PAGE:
Blackbird Fly by Erin Entrada Kelly appealed to me for so many different reasons. I am always looking for good, MG school stories, and this is one about an immigration experience as well. It's a good one too with strong characters, excellent themes, and a realism about middle school that made me slightly sick to my stomach.
Analyn, known by her nickname, Apple, moved to the US from the Philippines when she was only four years old. In the years since she has learned a disdain for herself and her mother. She is embarrassed by the food her mother cooks and how she saves every penny. She longs to be more like her American classmates. It is not easy being the only Filipino in her small town Louisiana school. Things get worse when Apple's social climbing friends want to have boyfriends, and it is revealed that Apple has made the school's "Dog Log". Apple hates herself more and more as school becomes even less bearable. Things at home are not much better. All Apple wants to do is learn to play guitar, and her mother won't allow her. Through some new friends, a lot of awful mistakes, and some hard lessons Apple begins to look beyond the small mindset of middle school social dynamics and works hard to make her future dreams a reality.
This book is seriously well done. So well done it actually hurts to read it. Middle school is the worst. I actually had knots in my stomach as I read about Apple's life. The often racist teasing. The yearning to fit in and be the same. The realization that her friends were not behind her. It's a wretched time for anyone and Apple's story conveys that so well. All MG readers will understand Apple on some level. In addition to the typical middle school story we also have Apple's feelings on being an immigrant child. Her embarrassment and resentment of her mother is conveyed so well. This is something else that readers will be able to identify with. What middle schooler isn't embarrassed and resentful of their family? But through Apple's eyes and story, readers will also learn that everyone has a story. The majority of the supporting characters are just as well drawn as Apple and each has a perfect place and moment in her story.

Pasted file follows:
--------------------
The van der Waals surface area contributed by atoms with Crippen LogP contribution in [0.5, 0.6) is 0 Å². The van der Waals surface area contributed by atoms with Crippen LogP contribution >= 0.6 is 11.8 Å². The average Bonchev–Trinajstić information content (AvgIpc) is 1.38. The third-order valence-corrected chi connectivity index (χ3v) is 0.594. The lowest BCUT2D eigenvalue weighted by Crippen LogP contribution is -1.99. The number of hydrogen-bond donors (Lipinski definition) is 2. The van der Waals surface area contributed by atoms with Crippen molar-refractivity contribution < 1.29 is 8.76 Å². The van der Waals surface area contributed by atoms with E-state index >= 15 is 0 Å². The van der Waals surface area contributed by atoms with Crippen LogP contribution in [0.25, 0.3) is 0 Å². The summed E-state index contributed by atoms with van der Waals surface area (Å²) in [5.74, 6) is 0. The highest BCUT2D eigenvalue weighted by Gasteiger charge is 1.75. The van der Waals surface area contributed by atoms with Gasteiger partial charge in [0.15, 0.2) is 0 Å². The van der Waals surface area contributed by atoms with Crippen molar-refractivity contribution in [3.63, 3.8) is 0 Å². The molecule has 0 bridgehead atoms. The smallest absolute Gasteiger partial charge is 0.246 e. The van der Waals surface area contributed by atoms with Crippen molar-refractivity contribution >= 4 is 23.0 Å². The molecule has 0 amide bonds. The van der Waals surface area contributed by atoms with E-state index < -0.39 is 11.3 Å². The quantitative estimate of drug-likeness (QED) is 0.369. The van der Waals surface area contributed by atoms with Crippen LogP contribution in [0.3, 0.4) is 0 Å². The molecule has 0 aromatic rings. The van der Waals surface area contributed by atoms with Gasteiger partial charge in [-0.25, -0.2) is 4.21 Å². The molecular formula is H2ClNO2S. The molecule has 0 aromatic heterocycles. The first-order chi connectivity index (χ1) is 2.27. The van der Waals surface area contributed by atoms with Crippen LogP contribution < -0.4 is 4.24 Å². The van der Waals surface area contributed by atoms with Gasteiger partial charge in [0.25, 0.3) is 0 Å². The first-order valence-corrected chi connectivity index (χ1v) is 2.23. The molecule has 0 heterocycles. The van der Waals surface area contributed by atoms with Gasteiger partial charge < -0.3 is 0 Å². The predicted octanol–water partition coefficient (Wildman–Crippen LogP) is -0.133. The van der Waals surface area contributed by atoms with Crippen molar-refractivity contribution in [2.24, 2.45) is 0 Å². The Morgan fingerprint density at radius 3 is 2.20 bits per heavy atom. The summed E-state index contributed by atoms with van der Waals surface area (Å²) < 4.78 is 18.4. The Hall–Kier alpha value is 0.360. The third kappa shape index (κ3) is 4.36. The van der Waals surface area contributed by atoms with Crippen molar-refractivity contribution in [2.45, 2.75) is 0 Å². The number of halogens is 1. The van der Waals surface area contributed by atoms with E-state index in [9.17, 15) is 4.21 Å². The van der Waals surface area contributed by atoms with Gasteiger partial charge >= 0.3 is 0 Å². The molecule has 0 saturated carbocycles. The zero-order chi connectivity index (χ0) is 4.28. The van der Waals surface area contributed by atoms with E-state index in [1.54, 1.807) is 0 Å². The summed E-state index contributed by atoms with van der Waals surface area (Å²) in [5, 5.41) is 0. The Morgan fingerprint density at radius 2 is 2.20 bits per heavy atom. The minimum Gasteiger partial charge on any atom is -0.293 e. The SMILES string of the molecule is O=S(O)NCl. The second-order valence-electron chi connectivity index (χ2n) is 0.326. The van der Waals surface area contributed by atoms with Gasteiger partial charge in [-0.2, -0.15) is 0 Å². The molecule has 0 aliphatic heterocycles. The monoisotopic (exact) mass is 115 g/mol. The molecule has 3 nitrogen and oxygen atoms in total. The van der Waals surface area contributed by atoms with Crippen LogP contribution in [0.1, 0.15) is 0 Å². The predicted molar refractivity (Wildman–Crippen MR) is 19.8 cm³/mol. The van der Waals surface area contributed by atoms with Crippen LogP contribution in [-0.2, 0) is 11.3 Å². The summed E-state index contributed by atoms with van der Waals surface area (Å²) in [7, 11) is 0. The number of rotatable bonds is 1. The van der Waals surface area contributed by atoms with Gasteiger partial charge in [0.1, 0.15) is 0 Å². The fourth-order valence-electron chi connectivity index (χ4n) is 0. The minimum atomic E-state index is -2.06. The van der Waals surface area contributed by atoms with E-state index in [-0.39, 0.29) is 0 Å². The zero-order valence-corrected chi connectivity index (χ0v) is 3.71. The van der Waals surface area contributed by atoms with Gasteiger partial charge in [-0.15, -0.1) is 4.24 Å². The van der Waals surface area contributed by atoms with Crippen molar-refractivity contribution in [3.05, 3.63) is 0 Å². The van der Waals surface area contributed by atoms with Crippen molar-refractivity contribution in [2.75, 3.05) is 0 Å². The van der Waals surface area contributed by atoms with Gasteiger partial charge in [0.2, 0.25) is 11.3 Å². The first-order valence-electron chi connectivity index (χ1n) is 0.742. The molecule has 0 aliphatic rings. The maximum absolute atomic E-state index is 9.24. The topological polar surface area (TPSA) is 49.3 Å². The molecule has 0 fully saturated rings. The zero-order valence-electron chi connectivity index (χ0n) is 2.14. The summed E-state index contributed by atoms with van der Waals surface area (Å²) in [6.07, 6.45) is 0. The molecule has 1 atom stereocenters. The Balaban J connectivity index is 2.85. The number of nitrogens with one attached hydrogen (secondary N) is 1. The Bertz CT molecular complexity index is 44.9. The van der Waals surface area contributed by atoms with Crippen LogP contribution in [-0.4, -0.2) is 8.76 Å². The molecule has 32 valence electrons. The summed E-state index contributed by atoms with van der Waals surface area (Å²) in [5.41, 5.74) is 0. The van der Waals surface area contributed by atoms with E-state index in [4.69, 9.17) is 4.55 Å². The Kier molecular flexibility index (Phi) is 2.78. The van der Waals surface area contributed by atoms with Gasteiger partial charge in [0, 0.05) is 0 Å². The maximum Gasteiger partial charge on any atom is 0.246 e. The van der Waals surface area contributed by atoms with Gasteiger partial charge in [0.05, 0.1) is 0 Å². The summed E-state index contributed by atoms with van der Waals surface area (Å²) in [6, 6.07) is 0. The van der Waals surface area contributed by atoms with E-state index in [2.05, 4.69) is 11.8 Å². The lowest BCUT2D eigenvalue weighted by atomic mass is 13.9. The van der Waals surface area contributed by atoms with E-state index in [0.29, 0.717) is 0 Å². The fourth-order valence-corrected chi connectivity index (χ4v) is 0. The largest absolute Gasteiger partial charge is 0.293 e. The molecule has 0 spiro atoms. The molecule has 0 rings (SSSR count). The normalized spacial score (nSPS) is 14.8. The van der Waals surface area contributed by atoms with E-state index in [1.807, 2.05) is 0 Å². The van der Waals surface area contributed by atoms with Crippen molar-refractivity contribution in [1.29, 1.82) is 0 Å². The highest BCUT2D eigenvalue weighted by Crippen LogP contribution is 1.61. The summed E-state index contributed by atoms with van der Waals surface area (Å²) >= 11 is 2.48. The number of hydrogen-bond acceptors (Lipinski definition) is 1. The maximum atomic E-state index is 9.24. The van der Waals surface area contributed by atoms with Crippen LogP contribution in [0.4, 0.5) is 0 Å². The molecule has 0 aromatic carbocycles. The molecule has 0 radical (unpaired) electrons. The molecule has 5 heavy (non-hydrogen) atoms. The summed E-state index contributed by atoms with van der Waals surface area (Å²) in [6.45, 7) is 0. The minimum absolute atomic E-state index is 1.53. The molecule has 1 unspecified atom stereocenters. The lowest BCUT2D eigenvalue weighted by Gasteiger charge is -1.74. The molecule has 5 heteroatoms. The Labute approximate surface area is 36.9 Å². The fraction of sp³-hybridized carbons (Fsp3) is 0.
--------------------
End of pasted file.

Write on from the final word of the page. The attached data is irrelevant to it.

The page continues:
Blackbird Fly is a book about learning who you are and embracing it. I like that it doesn't make everything perfect though. There is one scene that is a bit over the top as far as breakthrough moments go, but it fits so well into where it is in the story and everything else around it is so real, I'm okay with that. And there is no indication that life is sunshine and roses after that. I did feel the end wrapped up a little quickly, but I also like that the books is as short as it is.
I enjoyed reading Blackbird Fly and recommend it to anyone who loves good MG school stories. I will certainly be putting a copy of it in the hands of my daughter.
I read an e-galley made available by the publisher, Greenwillow Books, via Edelweiss. Blackbird Fly goes on sale on March 24th.